GameStop said Thursday morning that billionaire activist investor Ryan Cohen would take over as the video game retailer’s chief executive, chairman and president effective immediately — and he won’t be collecting a salary.
Shares of the company jumped nearly 10% in premarket trading following the announcement.
GameStop’s board, with Cohen abstaining, unanimously voted to appoint the entrepreneur as the retailer’s top executive on Wednesday. Cohen had previously held the title of executive chairman but will step down from the role upon his latest appointment, according to a securities filing.
Cohen won’t “receive any compensation” for his work, a news release said.
The move comes more than three months after GameStop fired CEO Matthew Furlong, made Cohen executive chairman and appointed longtime company soldier Mark Robinson as its “principal executive officer” and general manager. GameStop didn’t give a reason for Furlong’s dismissal at the time, but it came just months after the company had reported its first quarterly profit in two years with Furlong at the helm.
Several weeks later, the company announced that CFO Diana Saadeh-Jajeh was resigning.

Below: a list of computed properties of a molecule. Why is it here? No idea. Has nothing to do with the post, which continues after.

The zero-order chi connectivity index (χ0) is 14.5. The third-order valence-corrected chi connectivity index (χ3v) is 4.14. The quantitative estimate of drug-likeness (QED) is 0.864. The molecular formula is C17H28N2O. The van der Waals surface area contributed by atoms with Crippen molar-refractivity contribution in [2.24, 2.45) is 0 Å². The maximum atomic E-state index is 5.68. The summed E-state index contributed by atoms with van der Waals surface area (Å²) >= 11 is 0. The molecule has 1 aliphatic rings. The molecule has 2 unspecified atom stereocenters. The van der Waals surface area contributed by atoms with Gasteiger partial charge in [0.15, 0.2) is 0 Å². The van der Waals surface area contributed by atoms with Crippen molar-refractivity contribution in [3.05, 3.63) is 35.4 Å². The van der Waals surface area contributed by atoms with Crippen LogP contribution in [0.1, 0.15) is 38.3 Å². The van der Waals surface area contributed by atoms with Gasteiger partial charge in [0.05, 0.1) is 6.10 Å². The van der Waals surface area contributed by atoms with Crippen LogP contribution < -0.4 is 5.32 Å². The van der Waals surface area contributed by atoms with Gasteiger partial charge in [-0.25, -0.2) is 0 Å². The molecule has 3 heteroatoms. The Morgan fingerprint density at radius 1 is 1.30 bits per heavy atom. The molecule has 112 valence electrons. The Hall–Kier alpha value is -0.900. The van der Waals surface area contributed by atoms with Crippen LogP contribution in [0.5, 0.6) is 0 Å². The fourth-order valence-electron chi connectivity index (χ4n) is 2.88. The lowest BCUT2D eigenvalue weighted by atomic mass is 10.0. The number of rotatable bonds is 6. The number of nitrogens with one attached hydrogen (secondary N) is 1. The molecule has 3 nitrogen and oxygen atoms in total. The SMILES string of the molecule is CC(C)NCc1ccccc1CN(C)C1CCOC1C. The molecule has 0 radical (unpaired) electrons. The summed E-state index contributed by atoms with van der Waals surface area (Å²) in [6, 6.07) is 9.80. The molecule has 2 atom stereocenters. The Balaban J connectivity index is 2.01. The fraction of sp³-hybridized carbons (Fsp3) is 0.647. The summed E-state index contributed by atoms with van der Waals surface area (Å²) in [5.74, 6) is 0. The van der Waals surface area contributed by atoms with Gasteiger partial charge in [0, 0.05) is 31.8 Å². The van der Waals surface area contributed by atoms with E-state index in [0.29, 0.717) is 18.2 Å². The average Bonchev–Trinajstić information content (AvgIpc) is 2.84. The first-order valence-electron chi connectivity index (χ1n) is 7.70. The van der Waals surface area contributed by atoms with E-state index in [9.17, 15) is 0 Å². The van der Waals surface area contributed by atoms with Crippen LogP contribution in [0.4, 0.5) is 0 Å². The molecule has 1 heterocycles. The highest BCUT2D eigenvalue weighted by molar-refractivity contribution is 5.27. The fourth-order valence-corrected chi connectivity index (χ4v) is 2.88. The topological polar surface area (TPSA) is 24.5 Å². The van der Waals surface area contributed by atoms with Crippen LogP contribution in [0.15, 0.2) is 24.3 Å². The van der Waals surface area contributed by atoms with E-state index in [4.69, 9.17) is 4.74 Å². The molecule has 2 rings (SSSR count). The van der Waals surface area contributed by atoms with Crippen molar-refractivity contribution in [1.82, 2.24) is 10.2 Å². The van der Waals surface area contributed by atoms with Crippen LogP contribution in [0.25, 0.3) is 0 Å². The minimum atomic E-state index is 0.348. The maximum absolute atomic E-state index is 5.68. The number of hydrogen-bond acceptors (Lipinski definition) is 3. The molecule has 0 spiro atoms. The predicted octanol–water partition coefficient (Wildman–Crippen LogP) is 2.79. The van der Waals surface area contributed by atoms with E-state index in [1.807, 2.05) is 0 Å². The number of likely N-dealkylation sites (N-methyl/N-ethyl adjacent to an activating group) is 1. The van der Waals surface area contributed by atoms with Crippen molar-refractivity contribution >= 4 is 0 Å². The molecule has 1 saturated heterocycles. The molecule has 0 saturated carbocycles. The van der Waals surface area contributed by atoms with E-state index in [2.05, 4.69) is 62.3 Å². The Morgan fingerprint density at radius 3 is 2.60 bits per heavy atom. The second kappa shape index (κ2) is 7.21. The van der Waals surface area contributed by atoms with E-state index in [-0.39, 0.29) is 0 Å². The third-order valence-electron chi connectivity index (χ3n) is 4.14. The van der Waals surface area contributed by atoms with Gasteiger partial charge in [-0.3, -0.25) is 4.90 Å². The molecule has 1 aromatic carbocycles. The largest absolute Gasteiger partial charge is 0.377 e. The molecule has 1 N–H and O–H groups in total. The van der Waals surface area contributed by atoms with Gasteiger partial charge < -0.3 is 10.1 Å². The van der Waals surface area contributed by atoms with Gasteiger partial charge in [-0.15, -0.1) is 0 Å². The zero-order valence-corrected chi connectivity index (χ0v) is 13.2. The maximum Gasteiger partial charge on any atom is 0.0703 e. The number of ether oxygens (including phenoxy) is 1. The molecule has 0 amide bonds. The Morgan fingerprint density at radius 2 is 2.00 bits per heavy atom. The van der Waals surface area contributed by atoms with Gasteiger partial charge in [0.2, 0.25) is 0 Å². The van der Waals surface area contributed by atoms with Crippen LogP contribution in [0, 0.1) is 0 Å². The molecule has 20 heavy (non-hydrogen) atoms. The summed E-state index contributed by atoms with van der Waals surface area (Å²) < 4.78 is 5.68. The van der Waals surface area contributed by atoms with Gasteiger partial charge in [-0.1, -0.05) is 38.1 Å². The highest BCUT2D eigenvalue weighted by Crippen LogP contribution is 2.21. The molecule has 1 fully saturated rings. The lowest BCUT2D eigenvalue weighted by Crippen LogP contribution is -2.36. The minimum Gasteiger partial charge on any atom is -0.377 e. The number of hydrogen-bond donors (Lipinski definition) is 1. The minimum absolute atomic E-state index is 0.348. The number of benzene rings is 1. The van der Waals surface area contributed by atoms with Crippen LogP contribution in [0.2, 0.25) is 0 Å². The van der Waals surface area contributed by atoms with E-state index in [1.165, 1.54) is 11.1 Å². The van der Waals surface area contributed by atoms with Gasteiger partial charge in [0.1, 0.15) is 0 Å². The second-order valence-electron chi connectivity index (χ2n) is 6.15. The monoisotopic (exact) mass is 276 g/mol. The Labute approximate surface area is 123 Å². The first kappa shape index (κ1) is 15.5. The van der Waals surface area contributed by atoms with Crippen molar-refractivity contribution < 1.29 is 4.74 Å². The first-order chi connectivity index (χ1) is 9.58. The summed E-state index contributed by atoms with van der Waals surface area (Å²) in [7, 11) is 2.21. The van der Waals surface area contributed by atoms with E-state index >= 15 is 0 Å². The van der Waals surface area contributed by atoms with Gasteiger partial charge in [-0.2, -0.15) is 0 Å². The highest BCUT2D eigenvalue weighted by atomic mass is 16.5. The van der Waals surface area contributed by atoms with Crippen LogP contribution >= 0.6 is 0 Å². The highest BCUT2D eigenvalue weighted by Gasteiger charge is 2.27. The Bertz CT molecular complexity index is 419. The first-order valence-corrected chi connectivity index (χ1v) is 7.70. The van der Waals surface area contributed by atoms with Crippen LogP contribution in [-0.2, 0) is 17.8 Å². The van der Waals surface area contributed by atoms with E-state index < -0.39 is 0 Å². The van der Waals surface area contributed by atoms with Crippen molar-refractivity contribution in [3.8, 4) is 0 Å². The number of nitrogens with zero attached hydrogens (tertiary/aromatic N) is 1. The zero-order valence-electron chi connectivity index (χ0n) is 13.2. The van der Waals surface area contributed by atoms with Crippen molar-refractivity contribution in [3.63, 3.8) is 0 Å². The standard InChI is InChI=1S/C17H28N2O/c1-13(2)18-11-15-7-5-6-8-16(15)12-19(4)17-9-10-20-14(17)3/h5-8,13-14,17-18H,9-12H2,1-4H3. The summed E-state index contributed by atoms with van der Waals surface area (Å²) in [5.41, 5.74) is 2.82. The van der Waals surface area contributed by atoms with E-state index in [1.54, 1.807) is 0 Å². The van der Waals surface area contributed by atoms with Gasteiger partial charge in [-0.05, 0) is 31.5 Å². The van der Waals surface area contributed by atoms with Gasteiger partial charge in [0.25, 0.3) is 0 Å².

GameStop Chairman Ryan Cohen.
With the latest move, Cohen will also assume the role of principal executive officer from Robinson. Robinson previously served as general counsel and secretary, and he added principal executive officer to his list of duties back in June. Now, he will resume as just general counsel and secretary, according to a securities filing.
Cohen, who founded pet food retailer Chewy and has become known as the “king” of meme stocks, bought a stake in GameStop in 2020 and joined the board in 2021 – during the height of the meme phenomenon.
As of late June, his firm RC Ventures was GameStop’s largest shareholder with a 12.09% stake, according to FactSet.
Since Cohen joined the company, the business hasn’t shown many signs of a turnaround, albeit with some exceptions. Earlier this month, GameStop reported its second-quarter financial results, posting a narrower loss than it did a year ago, as well as a slight increase in revenue.